This law is a paradigmatic example of the serious threat presented when government seeks to impose its own message in the place of individual speech, thought, and expression. For here the State requires primarily pro-life pregnancy centers to promote the State’s own preferred message advertising abortions. This compels individuals to contradict their most deeply held beliefs, beliefs grounded in basic philosophical, ethical, or religious precepts, or all of these.

In response to California’s claim that what it was promoting was “forward thinking,” Kennedy offered this succinct and powerful history lesson:

It is forward thinking to begin by reading the First Amendment as ratified in 1791; to understand the history of authoritarian government as the Founders then knew it; to confirm that history since then shows how relentless authoritarian regimes are in their attempts to stifle free speech; and to carry those lessons onward as we seek to preserve and teach the necessity of freedom of speech for the generations to come.

Powerful and poignant words.

ADF’s website, shortly after the announcement of the NIFLA decision, rejoiced over the decision:

Pro-life pregnancy centers in California will no longer be forced to be a mouthpiece for the abortion industry.

Today, the U.S. Supreme Court ruled in favor of free speech, striking down a California law that would force pro-life pregnancy centers to advertise for abortion. . . .

What’s even worse is the fact that this law specifically singles out pro-life pregnancy centers. Drafted, proposed, and supported by abortion advocates, this law is a thinly-veiled attempt to target a viewpoint that the state of California doesn’t like and replace it with the government-approved viewpoint.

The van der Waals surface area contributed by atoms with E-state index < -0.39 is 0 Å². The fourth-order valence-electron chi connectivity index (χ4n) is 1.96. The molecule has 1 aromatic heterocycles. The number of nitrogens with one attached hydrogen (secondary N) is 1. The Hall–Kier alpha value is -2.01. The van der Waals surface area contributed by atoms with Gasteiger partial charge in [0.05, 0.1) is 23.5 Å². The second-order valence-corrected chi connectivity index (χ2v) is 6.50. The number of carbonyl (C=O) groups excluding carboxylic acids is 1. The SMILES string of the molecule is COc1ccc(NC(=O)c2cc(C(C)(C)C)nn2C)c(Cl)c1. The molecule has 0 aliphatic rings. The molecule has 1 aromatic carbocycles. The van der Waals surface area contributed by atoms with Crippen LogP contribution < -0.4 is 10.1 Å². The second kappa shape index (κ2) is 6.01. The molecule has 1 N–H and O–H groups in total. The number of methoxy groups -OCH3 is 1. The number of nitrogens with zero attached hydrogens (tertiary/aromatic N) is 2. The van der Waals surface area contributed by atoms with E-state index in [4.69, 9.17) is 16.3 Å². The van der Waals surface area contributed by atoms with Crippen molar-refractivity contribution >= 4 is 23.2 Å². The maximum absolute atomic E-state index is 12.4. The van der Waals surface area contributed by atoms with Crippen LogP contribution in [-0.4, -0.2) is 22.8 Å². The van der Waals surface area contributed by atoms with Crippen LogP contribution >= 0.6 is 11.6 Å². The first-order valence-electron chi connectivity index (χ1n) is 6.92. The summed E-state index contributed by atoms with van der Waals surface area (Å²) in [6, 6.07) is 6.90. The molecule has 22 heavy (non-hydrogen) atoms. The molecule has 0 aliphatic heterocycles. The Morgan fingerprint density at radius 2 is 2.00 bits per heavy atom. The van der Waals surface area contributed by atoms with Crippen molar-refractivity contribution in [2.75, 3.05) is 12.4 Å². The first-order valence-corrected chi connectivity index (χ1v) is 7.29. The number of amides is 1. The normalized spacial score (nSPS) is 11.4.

This is government-compelled speech at its worst. Thankfully, the Supreme Court ruled that this requirement is unconstitutional.

This ruling makes it clear that no one should be forced by the government to express a message that violates their convictions, especially on deeply divisive subjects such as abortion.

Yet, as ADF acknowledges, the fight goes on:

And while this is a crucial victory, the work is not done. Unfortunately, California is not the only state that is trying to stamp out the pro-life message. ADF is also challenging similar laws in Illinois and Hawaii.

That’s why we must stay vigilant.

I’m thankful for organizations like ADF who maintain that vigilance. But keep in mind these are victories via law only; the culture remains to be redeemed from this ready acceptance of the abortion holocaust and the sexual agenda that is being pushed on everyone. The Christian message must continue to go forth in love and strength of purpose.